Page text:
Tolkien and Lloyd Alexander pulled from Welsh mythology to create their worlds, so there was bound to be some overlap. Both offer similar aesthetics and traditional fantasy formulae, but they can easily be enjoyed by both types of fans.
5 Excalibur (1981)
Excalibur is a very in-your-face type of fantasy. It forgoes all the tradition and classic narrative of the original Arthurian legend and cranks all the fantastical elements up to 12. Every shot in this film feels like a Frank Frazetta painting or a heavy metal poster, but it’s still one of the most incredible adaptations of King Arthur.
The movie follows Arthur as he goes from noble king to fierce warrior and Merlin goes from wise old mentor to powerful sorcerer, and although Lord of The Rings has its own Arthurian elements, this adaptation is one of the best out there.
4 The Princess Bride (1987)
This film is the epitome of a storybook love story, but it has several beloved fantasy elements that pair exceptionally well with its charm, wit, and humor. Brave heroes, beautiful princesses, and strange old wizards are par for the course in this fairytale classic.
While it might not resonate with The Lord of the Rings fans, the classic fantasy and romance movie elements will warm the hearts of those familiar with The Hobbit. The prequel was written as a fairytale, and even the film adaptations recognized that, though with some creative liberties. Even so, it’s a great film with which younger viewers can begin their quest.
3 The Dark Crystal (1982)
The Dark Crystal is a tall order, with or without the prequel series. Some fans have even called it Henson’s Lord of the Rings, and that wouldn’t be an unfair comparison. It has its elves, monsters, and magic, but it’s in the lore where the comparisons truly start to rear their heads.
Both works are impeccably rich in story, but Henson drew from creature designs, where Tolkien based his in a made-up language. Both are passion projects with an incredible fanbase beloved by their respective audiences, so it’s no wonder they keep getting compared.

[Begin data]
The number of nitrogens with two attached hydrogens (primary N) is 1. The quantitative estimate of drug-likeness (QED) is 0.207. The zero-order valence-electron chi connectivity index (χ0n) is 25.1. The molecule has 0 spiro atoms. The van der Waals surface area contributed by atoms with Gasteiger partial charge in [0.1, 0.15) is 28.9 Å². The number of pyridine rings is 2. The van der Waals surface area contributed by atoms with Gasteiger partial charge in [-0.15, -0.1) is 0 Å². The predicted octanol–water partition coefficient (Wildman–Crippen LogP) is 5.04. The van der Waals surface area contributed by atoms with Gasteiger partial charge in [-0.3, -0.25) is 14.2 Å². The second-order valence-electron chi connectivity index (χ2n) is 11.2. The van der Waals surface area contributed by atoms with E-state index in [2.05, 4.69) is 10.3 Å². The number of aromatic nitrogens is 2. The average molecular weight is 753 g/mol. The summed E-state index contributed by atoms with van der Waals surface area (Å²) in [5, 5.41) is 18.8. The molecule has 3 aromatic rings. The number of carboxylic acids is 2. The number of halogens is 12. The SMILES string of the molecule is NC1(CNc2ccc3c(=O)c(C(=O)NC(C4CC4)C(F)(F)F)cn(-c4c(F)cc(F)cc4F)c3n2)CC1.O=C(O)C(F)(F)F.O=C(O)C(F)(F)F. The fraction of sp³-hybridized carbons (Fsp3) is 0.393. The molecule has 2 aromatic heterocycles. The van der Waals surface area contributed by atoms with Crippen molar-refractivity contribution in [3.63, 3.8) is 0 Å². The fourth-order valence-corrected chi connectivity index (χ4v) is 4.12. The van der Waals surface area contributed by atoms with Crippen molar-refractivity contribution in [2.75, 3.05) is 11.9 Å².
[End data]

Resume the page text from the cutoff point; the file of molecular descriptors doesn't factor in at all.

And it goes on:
2 Pan’s Labyrinth (2006)
Where The Dark Crystal was Henson’s Lord of the Rings, Pan’s Labyrinth could be considered Guillermo del Toro’s. The film has a world rich in lore, inspired by classic mythology and literature. And since this is a del Toro film, it’s loaded to the brim with his beautiful monsters and creature designs.
The film has been referred to as a fairytale for adults, and having a mythical adventure occurring during Francoist Spain will definitely earn that title with little argument. On one hand, it’s beautiful and enchanting with fairies and fauns. And on the other, it’s graphic and frightening with horrific monsters and vindictive army captains with cruelty sharp as a blade. Needless to say, Tolkien would be impressed.
1 The Chronicles Of Narnia (2005 – 2010)
If there’s any realm that could ever be considered an equal to the realm of Bilbo, Frodo, Sam, and all the rest, it’s the mystical lands of Aslan’s Kingdom. From the thrones of Cair Paravel to the Eastern Ocean, there are few realms, books, or movies so large and enchanting as The Chronicles of Narnia.
Since C.S. Lewis and J.R.R. Tolkien were close colleagues, it should come as no surprise that their realms have been compared and contrasted in a friendly rivalry since their books were first published. Even their respected film adaptations echo off each other, whether it’s Jackson’s or Disney’s. Like the books, it’s almost impossible to read one without at least trying the other.